Up until now, lower sodium levels in the blood were usually overlooked, but a new study suggests they might affect cognitive function in seniors.
Anything below 135 millimoles per liter is considered to be a low amount of sodium in the blood. This health issue, also known as hyponatremia, was usually regarded as asymptomatic or insignificant, but findings from a paper published in Clinical Journal of the American Society of Nephrology indicate a possible link with cognitive decline in old age.
The research was done on otherwise healthy males, aged 65 years and above, which were monitored for a median of 4.6 years. Scientists noticed that the subjects who had lower sodium levels – as well as those who had too high – were more likely to experience cognitive impairment and declines in cognitive function over time.
However, even though there seemed to be a connection between sodium levels and cognitive function, there is still need for further research. As seniors tend to have both hyponatremia and gradual cognitive decline, there is still a possibility that these two issues are unrelated.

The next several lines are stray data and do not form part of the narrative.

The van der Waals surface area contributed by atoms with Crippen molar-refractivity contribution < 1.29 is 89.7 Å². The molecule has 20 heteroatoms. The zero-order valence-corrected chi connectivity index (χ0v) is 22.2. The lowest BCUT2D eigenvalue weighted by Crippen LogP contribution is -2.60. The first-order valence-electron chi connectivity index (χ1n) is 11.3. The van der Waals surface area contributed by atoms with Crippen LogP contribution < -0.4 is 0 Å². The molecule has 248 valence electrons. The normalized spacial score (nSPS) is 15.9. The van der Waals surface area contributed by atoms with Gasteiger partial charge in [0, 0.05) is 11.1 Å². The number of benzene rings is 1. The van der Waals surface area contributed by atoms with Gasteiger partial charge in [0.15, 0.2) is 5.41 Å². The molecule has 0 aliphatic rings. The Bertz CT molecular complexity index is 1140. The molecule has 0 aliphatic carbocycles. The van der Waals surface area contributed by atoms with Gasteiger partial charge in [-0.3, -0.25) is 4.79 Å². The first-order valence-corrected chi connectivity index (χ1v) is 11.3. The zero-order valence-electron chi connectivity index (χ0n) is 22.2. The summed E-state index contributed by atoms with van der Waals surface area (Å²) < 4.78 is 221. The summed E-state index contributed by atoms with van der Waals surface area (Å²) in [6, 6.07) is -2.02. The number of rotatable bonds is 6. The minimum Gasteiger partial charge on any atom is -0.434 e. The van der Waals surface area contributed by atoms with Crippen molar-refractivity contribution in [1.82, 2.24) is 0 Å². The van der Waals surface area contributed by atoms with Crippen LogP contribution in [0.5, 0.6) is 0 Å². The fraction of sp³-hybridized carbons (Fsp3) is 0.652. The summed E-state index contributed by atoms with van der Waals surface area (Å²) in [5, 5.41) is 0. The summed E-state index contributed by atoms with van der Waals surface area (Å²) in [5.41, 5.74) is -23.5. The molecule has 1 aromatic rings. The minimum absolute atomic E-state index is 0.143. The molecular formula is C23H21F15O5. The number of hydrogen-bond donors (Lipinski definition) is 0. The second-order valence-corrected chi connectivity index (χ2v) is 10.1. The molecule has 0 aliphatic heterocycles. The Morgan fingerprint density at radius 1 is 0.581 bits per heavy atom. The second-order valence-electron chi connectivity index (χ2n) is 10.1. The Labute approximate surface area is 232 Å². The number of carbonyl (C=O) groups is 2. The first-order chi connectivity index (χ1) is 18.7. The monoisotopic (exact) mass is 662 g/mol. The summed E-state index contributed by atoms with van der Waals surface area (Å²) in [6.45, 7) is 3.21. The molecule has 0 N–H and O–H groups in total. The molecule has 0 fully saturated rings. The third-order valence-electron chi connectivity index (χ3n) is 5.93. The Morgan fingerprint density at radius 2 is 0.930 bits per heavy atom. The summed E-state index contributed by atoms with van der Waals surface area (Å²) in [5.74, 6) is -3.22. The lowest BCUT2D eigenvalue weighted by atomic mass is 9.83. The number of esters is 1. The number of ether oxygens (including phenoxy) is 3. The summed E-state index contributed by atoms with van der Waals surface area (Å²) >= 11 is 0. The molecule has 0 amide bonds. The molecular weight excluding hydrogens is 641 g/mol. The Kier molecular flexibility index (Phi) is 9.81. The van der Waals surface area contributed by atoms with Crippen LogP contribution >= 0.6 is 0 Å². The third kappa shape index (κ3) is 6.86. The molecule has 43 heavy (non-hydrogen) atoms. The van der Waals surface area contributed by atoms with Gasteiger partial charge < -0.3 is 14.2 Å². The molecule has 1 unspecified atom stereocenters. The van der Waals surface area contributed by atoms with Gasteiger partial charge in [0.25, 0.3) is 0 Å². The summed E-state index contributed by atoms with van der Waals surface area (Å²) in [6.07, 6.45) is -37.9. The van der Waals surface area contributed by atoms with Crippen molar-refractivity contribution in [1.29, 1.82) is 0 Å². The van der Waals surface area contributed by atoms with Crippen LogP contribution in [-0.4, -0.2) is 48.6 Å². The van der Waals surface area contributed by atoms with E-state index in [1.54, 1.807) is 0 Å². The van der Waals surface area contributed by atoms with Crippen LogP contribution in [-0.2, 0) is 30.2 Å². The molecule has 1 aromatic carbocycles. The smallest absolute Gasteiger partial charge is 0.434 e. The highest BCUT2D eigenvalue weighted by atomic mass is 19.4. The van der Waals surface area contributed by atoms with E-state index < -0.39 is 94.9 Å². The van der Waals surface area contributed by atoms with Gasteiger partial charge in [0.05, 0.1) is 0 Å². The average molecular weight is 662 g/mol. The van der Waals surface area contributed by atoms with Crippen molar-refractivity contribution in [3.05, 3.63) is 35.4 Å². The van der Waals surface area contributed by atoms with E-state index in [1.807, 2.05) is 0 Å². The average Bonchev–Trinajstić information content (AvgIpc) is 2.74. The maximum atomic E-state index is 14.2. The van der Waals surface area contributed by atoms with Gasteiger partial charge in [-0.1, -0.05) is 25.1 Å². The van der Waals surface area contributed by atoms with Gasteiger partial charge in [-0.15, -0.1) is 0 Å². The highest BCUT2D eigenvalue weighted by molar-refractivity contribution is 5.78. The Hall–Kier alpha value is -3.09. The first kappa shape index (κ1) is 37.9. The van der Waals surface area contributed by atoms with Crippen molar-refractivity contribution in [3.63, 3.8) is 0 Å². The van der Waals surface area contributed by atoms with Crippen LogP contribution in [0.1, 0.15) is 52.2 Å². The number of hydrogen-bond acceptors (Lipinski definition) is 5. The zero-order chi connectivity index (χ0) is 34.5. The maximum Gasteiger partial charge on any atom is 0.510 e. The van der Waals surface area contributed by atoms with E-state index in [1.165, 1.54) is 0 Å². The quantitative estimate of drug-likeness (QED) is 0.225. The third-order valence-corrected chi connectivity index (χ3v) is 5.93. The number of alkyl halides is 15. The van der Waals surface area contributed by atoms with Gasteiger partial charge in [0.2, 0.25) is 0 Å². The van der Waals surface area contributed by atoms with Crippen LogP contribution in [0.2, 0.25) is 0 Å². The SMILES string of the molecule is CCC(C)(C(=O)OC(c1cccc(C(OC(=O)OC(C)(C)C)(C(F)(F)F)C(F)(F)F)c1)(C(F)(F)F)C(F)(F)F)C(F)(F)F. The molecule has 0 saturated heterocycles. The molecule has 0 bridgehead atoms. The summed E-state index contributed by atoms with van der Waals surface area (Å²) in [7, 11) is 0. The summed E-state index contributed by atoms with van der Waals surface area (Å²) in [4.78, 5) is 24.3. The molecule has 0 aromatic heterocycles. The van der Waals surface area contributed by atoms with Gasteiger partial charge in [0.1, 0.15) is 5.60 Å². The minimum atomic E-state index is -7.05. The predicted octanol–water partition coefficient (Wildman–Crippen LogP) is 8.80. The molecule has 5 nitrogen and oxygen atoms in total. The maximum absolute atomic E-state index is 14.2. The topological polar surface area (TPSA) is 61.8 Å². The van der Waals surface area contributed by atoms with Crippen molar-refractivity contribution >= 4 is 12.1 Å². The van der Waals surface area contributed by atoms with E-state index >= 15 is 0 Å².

In any case, it can’t hurt to pay attention to serum sodium range in your blood tests. Hyponatremia is usually treated with IV fluids and diuretics, but there are ways to make sure your electrolytes are always in the right balance. If you tend to have lower sodium levels, try avoiding coffee and alcohol, as well as reducing your water intake. Additionally, including beverages fortified with electrolytes or sodium-rich foods can up your counts significantly.
There are numerous factors that could lead to cognitive impairment in the elderly, including serious conditions such as Alzheimer’s and dementia. But, if the link between sodium levels and cognition is confirmed, a change in diet or lifestyle could prevent issues in the long run and preserve your brain health and function.
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